Majority of voters believe government’s coronavirus contract awards to Tory friends are corrupt, poll finds

For those on the ‘high priority’ list, the chances of success when bidding for a contract were one in 10

Jon Stone
Policy Correspondent
Tuesday 22 December 2020 18:59
comments
<p>Boris Johnson’s government has handed out billions to firms</p>

Boris Johnson’s government has handed out billions to firms

The government procurement process that saw friends of Tory politicians handed billions in contracts during the coronavirus pandemic amounts to corruption, a majority of the public believes.

A survey by pollsters Survation found that 59 per cent of voters think the government’s “high priority” lane for friends and associates is corrupt, while just 16 per cent think it is not.

In November the National Audit Office revealed that Boris Johnson’s government had set up the fast-track lane “to assess and process potential PPE leads from government officials, ministers’ offices, MPs and lords”.

For those on the list, the chances of success when bidding for a government contract were one in 10, compared to just one in a hundred for other suppliers.

Of 1,200 central government contracts – worth £16bn in total – handed out by the government during the pandemic, around £8bn ultimately went to companies run by friends and associates of Tory politicians, or to those with a history of controversy or no previous experience, a recent analysis by The New York Times found. 

Campaigners said the NAO report had given the impression that anyone with a “mate in the Conservative party” could get a government contract, under a process that “stinks of corruption”.

Companies awarded pandemic-related contracts include Randox, which received £479m for Covid testing. The firm pays Conservative MP Owen Paterson £100,000 a year as a consultant.

Meanwhile, Dominic Cummings’s father-in-law Sir Humphry Wakefield is an associate of the director of Admiral Public Relations, which received £670,000.

Health minister Edward Argar is a former senior executive at Serco, which is in charge of much of the contact-tracing system. The company’s chief executive is Rupert Soames, brother of ex-Tory MP Sir Nicholas Soames.

Public First, whose directors previously worked for Mr Cummings and Michael Gove, was also paid £840,000 for “focus group research”.

And the government awarded a £252m PPE contract to private equity firm Ayanda Capital. Andrew Mills, a senior board adviser to the firm, was formerly one of 12 advisers on Liz Truss’s Board of Trade. There is no suggestion that any of the companies or people mentioned have done anything wrong.

Professor Robert Barrington, from the Centre for the Study of Corruption at the University of Sussex, told The Independent that the PPE procurement episode “suggests either corruption or incompetence”, and that there are “more than enough red flags to merit a thorough and independent investigation”.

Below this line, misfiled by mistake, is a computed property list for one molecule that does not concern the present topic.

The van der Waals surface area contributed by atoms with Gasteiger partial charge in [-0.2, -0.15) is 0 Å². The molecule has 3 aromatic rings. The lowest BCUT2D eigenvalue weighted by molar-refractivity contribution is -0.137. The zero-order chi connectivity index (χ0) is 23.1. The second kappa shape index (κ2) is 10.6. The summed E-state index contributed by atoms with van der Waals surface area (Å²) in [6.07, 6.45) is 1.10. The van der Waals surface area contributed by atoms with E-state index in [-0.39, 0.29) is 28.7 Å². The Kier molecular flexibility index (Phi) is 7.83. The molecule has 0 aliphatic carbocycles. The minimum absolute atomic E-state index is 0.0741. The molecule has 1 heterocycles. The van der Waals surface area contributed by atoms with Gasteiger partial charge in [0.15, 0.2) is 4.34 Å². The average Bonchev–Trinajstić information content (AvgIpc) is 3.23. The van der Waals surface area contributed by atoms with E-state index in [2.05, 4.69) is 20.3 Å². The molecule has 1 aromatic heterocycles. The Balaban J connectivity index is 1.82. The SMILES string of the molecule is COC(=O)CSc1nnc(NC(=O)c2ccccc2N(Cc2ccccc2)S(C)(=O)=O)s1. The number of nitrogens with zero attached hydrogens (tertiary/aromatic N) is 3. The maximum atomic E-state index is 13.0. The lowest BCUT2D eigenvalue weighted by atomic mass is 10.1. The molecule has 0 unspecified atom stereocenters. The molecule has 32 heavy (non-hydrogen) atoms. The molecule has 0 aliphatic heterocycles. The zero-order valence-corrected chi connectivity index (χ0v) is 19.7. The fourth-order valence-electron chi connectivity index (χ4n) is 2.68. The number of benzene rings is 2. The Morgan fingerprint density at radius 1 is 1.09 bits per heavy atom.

“Irrespective of whether it was corruption, the government has a problem if people think it was corruption," he said. "A government that gets that tag finds it hard to shake off, and it sends out ripples to overseas investors and trading partners as well as the electorate.”

He added that the government should “halt the emergency procedures and publish full details of all contracts to date” as well as launch an independent investigation with powers to sanction those found to have done anything wrong.

Those members of the public surveyed were told by the pollsters what the high-priority lane was, that companies on it were 10 times more likely to get a contract, and told the government’s justification, that the “urgency of the situation required them to suspend normal procurement rules”.

“The revelations of the National Audit Office’s report earlier this year were absolutely shocking. They gave the impression that all you had to do to get a contract from the government was to have a mate in the Conservative Party,” said Cat Hobbs, director of campaign group We Own It, which commissioned the polling.

“This mates rates, jobs for the boys approach from the government frankly stinks of corruption – and we now know that the public agree. They’re fed up of being treated like mugs. 

“To stop this ever happening again, we need to end the disaster of outsourcing throughout our health service, bring the NHS Supply Chain into public hands, and return to an approach to public health which puts people before the profit of private companies.”

The Department of Health and Social Care said that the purpose of the high-priority channel was to efficiently prioritise credible offers of PPE.

A government spokesperson said: “We simply do not recognise the allegations made by We Own It. As the National Audit Office themselves noted the government ‘secured unprecedented volumes of essential supplies necessary to protect frontline workers’ during the pandemic. 

“The government thanks both public and private sector workers who have worked together to deliver 5.9 billion items of PPE to the front line, launch the world’s first Covid vaccination programme, and increase test capacity to over half a million a day.”

Join our new commenting forum

Join thought-provoking conversations, follow other Independent readers and see their replies

View comments